A local game of cricket plays out on the fields across the Motichur Nadi. A game of cards is in play in the compartment. The train crosses Selar and Bina; rivers demeaned to streams.
I doze off trying to make sense of Chaucer. I wake up as my train chugs into the Bhopal station. Bhopal is the capital city of Madhya Pradesh. Infamous for the Bhopal gas tragedy, it is also the gateway to Sanchi. The baby has by now roped in another stranger to be her playmate. Her parents are fast asleep. To add to the commotion, another baby has also joined the troupe. She just stands and stares at me. She doesn’t even blink. Reminds me of "The Sixth Sense"; scares me. The original baby hangs her mother’s hand bag around her neck and picks it up. Her earlier attempts at picking the bag with her own hands had failed. Show off!
The train transgresses the rocky face of the mountains. It passes by giant gorges and through deep tunnels into the body of stone. As the evening seeps into the compartment, the space is riddled with the chants of “Radhe Radhe”. The Krishna addicts are on the roll with their 'kirtan' frenzy. Orange robed junkies. Competing shouts overwhelm the compartment as “secular” people tolerate the incessant chants, all in the name of religious freedom. Salvation addicts. I lock the bathroom door; shutting the godliness of the world outside; roll a joint and puff. Smoking alone in a train bathroom, traveling at 80 mph across the plains of Madhya Pradesh.
I stand at the train’s doors, feeling the rushing wind. We pass through all uncharted beauty of the magnificent plain of the subcontinent; untouched and unspoiled by human progress. The wish to record all of this on the camera is swept away by the selfish need to imbibe all of it within me. The night ends with the addicts’ evening prayer. Then the baby starts to cry. After an hour of crying, the baby and the compartment go to sleep.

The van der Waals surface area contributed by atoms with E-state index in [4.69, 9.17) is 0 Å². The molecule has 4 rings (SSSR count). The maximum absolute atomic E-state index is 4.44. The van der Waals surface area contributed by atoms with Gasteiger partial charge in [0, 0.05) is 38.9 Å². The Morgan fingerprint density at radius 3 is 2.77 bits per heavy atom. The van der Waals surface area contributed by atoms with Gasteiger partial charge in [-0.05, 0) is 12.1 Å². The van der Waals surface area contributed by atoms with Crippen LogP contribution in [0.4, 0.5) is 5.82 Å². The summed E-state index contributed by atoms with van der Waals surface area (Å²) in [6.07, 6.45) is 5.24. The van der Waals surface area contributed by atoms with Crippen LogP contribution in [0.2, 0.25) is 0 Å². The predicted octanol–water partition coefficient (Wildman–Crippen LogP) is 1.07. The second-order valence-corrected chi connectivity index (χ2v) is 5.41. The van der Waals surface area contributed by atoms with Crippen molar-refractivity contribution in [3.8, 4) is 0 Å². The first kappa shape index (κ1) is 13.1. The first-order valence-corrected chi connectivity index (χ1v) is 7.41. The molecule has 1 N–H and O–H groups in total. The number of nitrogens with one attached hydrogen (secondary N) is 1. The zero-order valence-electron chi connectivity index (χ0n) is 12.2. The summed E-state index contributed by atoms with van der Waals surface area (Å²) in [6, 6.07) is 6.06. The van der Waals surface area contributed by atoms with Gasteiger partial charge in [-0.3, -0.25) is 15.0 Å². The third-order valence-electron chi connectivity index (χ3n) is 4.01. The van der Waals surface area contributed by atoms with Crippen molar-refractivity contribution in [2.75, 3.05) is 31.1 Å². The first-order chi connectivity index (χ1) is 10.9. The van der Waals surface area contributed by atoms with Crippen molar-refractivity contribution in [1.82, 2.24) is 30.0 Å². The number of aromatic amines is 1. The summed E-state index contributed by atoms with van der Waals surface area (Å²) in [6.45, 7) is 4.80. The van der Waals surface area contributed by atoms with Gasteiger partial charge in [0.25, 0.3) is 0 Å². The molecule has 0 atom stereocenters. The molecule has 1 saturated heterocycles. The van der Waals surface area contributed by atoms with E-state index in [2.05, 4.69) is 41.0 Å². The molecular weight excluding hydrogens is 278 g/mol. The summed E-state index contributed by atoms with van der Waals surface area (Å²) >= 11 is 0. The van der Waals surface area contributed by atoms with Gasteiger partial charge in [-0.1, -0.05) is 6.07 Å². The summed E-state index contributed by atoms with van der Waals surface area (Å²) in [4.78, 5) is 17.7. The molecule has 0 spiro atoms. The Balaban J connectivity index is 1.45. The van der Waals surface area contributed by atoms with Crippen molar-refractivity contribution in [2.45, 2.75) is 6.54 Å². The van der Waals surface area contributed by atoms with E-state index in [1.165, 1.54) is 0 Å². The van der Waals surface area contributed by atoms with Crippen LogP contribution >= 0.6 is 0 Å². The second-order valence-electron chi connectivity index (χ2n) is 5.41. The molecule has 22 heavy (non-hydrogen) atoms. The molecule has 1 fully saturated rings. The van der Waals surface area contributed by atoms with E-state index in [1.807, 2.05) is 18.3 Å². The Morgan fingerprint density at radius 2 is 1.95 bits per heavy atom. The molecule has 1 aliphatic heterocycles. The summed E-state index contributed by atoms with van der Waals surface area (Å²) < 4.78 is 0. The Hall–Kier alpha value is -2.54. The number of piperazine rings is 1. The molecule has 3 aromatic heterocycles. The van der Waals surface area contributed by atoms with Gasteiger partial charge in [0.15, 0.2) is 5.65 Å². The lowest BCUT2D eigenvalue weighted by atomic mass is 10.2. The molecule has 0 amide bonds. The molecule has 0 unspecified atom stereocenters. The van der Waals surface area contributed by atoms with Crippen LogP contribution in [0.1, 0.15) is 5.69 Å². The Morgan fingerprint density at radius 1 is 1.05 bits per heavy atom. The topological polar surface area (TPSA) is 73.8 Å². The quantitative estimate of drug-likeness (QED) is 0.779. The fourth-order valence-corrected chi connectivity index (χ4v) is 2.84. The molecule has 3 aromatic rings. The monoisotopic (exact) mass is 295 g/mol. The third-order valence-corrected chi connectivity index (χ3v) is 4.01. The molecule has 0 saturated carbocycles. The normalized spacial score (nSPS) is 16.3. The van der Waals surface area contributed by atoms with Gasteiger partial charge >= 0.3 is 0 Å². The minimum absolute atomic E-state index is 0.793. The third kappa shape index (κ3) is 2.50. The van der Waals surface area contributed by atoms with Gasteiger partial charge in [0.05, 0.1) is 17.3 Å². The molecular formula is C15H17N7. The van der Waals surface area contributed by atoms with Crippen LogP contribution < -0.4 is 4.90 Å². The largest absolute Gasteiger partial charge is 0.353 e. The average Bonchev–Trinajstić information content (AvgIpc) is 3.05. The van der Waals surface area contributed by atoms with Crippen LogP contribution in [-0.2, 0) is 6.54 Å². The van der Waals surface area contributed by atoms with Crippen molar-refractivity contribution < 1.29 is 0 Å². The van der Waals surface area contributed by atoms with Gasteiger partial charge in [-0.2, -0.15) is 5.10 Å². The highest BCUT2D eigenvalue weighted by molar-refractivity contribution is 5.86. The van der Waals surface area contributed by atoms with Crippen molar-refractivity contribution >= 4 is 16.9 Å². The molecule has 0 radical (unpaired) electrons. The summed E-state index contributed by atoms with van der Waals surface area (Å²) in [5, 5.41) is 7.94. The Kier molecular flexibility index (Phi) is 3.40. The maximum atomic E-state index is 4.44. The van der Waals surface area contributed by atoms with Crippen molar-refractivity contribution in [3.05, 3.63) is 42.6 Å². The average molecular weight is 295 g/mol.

Kuchigeda station opens my eyes. I buy a Dosa for 18 rupees. Breakfast. I swear I must learn a little of the south Indian languages. The baby sleeps peacefully on her berth. Sunlight floods the compartment. The Railway caterers ferry the goods. They always overcharge. Coffee, tea (chai), Vada and Idli. We have entered the south. We are in the land of lungi. Stone quarry. Electricity towers proclaiming civilization in the unbroken ranges of hills. And lines and lines of coconut trees. Palm trees and bananas. Stone dust enters the compartment as we cross Bogulu and we rush to shut the windows. Stagnant, white smoke hangs around the hills waiting for the train to pass by. Another hamlet. Another advertisement. Dixcy Innerwear. A white goat. A palm thatched hut. A Hanuman (the monkey god) statue on the hill top.
The train stops at Dhone, a station in Andhra Pradesh. According to the local traditions, the name is derived from Dronacharya, the famous tutor in Mahabharata who apparently meditated on a hill nearby. According to Wikipedia, there is now a Hanuman temple, masjid (mosque) and church on the hill.
The train reaches Bangalore at 7:10 in the evening. The land stinks of religion, is dazed with liquor shops, and is eternally in love with flowers. Fascination with mustaches and film stars. Lovely weather. Language Kannada.
My stepping stone to South India. Places to travel: Kodaikanal, Karwar, Honnavar, Kumta, Gokarna, Udupi, Vellore, Nandi Hills, Hampi, Madras, Kasorgod, Mirjan, Lushington, Mangalore, Coorg, Mysore, Kanyakumari.